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May 10, 2020 3 Comments

Hey! Wait a second Andrew, you're just trying to trick me into buying new discs!

Nope, I assure you that bag stagnation can be a problem for anyone. To me, this occurs when you’re throwing the same shots with the same discs and not getting better. This happens to players regardless of skill level or years played and here is what I think you can do about it.

One of the first causes is that newer players don’t know what they need. I see them come in and dump their bag out to look at it and find it full of overstable high speed drivers, a mid, and 8 different putters. This random assortment is usually because they’ve been given 5-8 discs by friends to start. Now their shoulder bag is full and they haven’t bought a new disc because they don’t know what to take out.  If you’re a player like this, I’d be happy to help you out anytime; or have another seasoned player look at your bag with you. This lack of rotation is easy to break and will help improve your game immensely.

Another cause for amateur players is when you first started throwing you probably realized that understable fairway drivers curved in an S pattern and gave you maximum distance. That 150 DX Leopard was one of the first discs you ever crushed in an open field. It's one of the discs I recommend all players start learning with, but if you were to go throw it now you'd see that disc flip to the right and roll without getting much distance. If you haven’t thrown it in any round you can remember in the last year, why is it still in your bag?  It’s 150 grams you’re picking up 60 times a round unnecessarily, make it worth it.

As you get better, faster, and stronger, or sometimes even slower, you need different discs. The player I was at 19 is not the player I was at 22, and is definitely not who I am at 30. In fact, I know that I've lost a little distance in the last year from not playing as frequently, so I've removed the Discraft Force from my bag. It's not my go to crush disc anymore, and I've moved to the Innova 2019 Tour Series Madison Walker Wraith. If I get out in 2020 more, I might move back up to throwing something more overstable with more speed. I won’t let my go-to distance driver stay on top just because I like it, I want the most distance every time.

It's important to take a good look at your bag by pulling out and assessing all your discs. Make sure you know what disc is your workhorse for upshots, and what driver is your favorite for forehand and backhand. But also look at that slightly understable mid range and think about the last time you really needed it. Would it be better to have a putter in that spot, or a fairway driver?

It doesn't have to be a new disc you add to your bag either. If you're like me, you have a few dozen in your garage/basement/car that you don't throw. Think about which disc you used to love to throw and now can't remember why you don't have it in your bag anymore. Maybe it deserves a second chance and can make its way back in your bag.

Another reason to change the discs in your bag is that they’re not consistent anymore. A good beat in disc is reliable for a long time, but sometimes a disc has taken too many whacks, and it’s not doing what you need anymore. We carry many different discs here in the shop, so if you’re looking to replace a disc click here to search for it. If it’s from Innova or Discmania, chances are we have it. We also have a smaller selection of Discraft discs as well.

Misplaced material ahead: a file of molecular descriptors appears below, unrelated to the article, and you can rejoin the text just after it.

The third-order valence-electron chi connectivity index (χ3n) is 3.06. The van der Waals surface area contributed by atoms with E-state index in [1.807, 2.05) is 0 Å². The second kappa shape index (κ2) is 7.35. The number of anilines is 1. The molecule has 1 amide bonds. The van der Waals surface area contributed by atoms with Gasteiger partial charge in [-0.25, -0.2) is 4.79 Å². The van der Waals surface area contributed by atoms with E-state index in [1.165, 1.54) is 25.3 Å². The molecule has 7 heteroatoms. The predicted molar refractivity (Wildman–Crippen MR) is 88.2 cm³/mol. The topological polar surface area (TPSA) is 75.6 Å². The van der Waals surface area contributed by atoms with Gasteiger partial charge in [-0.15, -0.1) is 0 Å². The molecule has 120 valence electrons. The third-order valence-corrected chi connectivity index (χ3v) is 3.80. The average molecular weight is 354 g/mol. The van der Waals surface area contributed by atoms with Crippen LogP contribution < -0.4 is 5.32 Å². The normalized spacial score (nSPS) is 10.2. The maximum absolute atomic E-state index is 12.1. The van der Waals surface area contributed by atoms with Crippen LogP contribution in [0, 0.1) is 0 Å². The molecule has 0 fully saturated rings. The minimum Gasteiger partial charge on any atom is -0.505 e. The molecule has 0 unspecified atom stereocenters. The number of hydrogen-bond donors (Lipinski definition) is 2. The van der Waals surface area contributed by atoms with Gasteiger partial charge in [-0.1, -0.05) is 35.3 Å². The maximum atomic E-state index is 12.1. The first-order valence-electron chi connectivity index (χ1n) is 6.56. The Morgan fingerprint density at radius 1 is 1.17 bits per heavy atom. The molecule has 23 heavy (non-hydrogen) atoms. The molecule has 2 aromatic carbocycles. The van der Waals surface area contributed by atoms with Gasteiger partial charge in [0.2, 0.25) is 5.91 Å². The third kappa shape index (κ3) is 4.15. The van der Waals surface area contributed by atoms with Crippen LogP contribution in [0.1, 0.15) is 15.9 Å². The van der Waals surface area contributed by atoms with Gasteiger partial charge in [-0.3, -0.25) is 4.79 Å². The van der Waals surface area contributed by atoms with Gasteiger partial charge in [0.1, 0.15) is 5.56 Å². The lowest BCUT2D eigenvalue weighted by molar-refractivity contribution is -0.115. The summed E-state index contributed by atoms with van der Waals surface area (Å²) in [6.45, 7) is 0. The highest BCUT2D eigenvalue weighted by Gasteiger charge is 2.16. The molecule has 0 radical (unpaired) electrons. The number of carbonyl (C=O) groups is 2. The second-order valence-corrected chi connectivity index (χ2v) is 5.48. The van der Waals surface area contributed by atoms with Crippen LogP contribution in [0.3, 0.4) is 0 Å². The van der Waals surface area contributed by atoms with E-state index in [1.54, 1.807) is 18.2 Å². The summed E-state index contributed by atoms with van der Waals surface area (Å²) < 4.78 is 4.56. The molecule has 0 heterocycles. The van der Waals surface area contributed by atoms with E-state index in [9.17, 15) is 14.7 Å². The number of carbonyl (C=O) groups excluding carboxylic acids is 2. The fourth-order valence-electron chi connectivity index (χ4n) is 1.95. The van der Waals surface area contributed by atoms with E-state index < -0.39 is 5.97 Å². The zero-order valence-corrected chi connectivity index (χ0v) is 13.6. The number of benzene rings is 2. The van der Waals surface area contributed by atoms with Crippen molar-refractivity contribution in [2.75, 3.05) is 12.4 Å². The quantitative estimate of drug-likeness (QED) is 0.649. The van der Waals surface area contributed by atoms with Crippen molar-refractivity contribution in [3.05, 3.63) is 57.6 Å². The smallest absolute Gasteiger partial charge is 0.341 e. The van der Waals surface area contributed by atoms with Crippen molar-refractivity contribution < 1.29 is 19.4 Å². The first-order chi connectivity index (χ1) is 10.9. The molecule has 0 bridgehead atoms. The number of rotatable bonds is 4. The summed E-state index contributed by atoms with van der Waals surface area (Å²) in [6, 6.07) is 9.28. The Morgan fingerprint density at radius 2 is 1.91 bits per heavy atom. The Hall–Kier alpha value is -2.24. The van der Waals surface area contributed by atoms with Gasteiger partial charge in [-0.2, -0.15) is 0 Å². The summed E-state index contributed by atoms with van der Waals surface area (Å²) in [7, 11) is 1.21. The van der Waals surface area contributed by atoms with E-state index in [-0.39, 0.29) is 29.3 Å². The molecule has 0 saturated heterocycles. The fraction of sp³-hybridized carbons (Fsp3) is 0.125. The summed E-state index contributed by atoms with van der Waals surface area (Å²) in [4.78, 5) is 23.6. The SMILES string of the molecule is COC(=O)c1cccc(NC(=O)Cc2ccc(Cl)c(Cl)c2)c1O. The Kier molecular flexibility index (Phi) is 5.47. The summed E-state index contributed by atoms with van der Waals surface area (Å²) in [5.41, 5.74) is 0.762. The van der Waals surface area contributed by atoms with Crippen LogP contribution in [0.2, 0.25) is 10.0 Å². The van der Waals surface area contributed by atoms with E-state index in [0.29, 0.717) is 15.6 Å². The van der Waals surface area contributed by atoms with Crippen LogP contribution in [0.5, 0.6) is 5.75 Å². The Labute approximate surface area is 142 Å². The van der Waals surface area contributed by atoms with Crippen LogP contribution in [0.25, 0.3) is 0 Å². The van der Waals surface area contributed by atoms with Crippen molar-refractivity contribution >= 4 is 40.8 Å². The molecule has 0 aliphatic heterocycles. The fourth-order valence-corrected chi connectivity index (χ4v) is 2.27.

I also want to point out that the "In the bag series" done by pros can be deceiving. That's their bag in that moment of their career, and it varies from tournament to tournament. So if you're playing a tightly wooded course take a couple of those drivers out and maybe put in an additional mid range or throwing putter that you'd use. I recommend keeping a few spare favorite discs in the trunk of your car to be swapped out as needed. If you read my blog about windy days you’ll hopefully start carrying a couple overstable max weight drivers in your transportable collection just in case.

I guess the answer to the title of this blog post is: it’s always time to keep the discs in the bag changing. Don’t think that you’re locked into the same disc forever just because you bought it. If it’s not working out, replace it with a different one and maybe come back to that disc later when you need that shot again. The key to disc golf is to keep practicing and to make sure that you don’t become complacent with your disc selection. Demand better from yourself and your discs.  

May your discs miss all the trees,
Andrew Streeter #70397


3 Responses

Andrew Streeter
Andrew Streeter

May 17, 2020

Hey I appreciate it guys. Ryan I’m glad to hear you’ve dropped a bunch of discs from the bag, let me know how your rounds go with fewer discs.

Matt
Matt

May 16, 2020

Good tips!

Ryan Hutchinson
Ryan Hutchinson

May 16, 2020

Loved this article. After reading it and really looked at what was in my bag and it was crazy. 7 distance drivers of varying speeds. Some which I hadn’t thrown in years. 1 beat in 180g roc3, and 5 mercy hard zero lines. After some deep soul searching I’ve managed to get it down to 3 distance drivers, 1 fairway driver, 2 mid-range, 2 approach and 2 putters.

Great job on these! This and Simon lizzotes vlog are what’s getting me through these quarantine blues!

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